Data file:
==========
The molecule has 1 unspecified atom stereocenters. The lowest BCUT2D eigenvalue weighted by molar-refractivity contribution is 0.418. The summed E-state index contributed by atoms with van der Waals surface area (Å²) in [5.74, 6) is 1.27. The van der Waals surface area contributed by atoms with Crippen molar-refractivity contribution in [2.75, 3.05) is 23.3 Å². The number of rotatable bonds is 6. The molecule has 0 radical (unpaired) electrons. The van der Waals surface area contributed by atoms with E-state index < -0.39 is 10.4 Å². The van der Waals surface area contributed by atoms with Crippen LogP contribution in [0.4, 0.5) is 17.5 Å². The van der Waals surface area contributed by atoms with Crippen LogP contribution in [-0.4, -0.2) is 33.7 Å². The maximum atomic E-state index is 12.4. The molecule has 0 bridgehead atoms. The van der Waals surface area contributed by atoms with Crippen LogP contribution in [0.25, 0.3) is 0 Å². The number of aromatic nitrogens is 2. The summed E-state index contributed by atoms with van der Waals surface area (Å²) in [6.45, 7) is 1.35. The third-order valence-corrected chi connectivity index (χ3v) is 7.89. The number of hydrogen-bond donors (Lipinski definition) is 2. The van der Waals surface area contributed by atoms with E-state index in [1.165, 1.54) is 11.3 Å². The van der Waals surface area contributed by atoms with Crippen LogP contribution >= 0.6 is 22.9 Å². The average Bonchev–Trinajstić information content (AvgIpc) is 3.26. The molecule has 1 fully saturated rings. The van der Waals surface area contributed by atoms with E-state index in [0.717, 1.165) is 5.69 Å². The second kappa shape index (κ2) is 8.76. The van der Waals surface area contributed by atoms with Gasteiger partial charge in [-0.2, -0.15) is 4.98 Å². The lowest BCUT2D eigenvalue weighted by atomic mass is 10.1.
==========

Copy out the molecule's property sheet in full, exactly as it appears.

The molecule has 1 unspecified atom stereocenters. The lowest BCUT2D eigenvalue weighted by molar-refractivity contribution is 0.418. The summed E-state index contributed by atoms with van der Waals surface area (Å²) in [5.74, 6) is 1.27. The van der Waals surface area contributed by atoms with Crippen molar-refractivity contribution in [2.75, 3.05) is 23.3 Å². The number of rotatable bonds is 6. The molecule has 0 radical (unpaired) electrons. The van der Waals surface area contributed by atoms with E-state index < -0.39 is 10.4 Å². The van der Waals surface area contributed by atoms with Crippen LogP contribution in [0.4, 0.5) is 17.5 Å². The van der Waals surface area contributed by atoms with Crippen LogP contribution in [-0.4, -0.2) is 33.7 Å². The maximum atomic E-state index is 12.4. The molecule has 0 bridgehead atoms. The van der Waals surface area contributed by atoms with Crippen LogP contribution in [0.25, 0.3) is 0 Å². The number of aromatic nitrogens is 2. The summed E-state index contributed by atoms with van der Waals surface area (Å²) in [6.45, 7) is 1.35. The third-order valence-corrected chi connectivity index (χ3v) is 7.89. The number of hydrogen-bond donors (Lipinski definition) is 2. The van der Waals surface area contributed by atoms with E-state index in [1.165, 1.54) is 11.3 Å². The van der Waals surface area contributed by atoms with Crippen LogP contribution >= 0.6 is 22.9 Å². The average Bonchev–Trinajstić information content (AvgIpc) is 3.26. The molecule has 1 fully saturated rings. The van der Waals surface area contributed by atoms with E-state index in [0.717, 1.165) is 5.69 Å². The second kappa shape index (κ2) is 8.76. The van der Waals surface area contributed by atoms with Gasteiger partial charge in [-0.2, -0.15) is 4.98 Å². The lowest BCUT2D eigenvalue weighted by atomic mass is 10.1.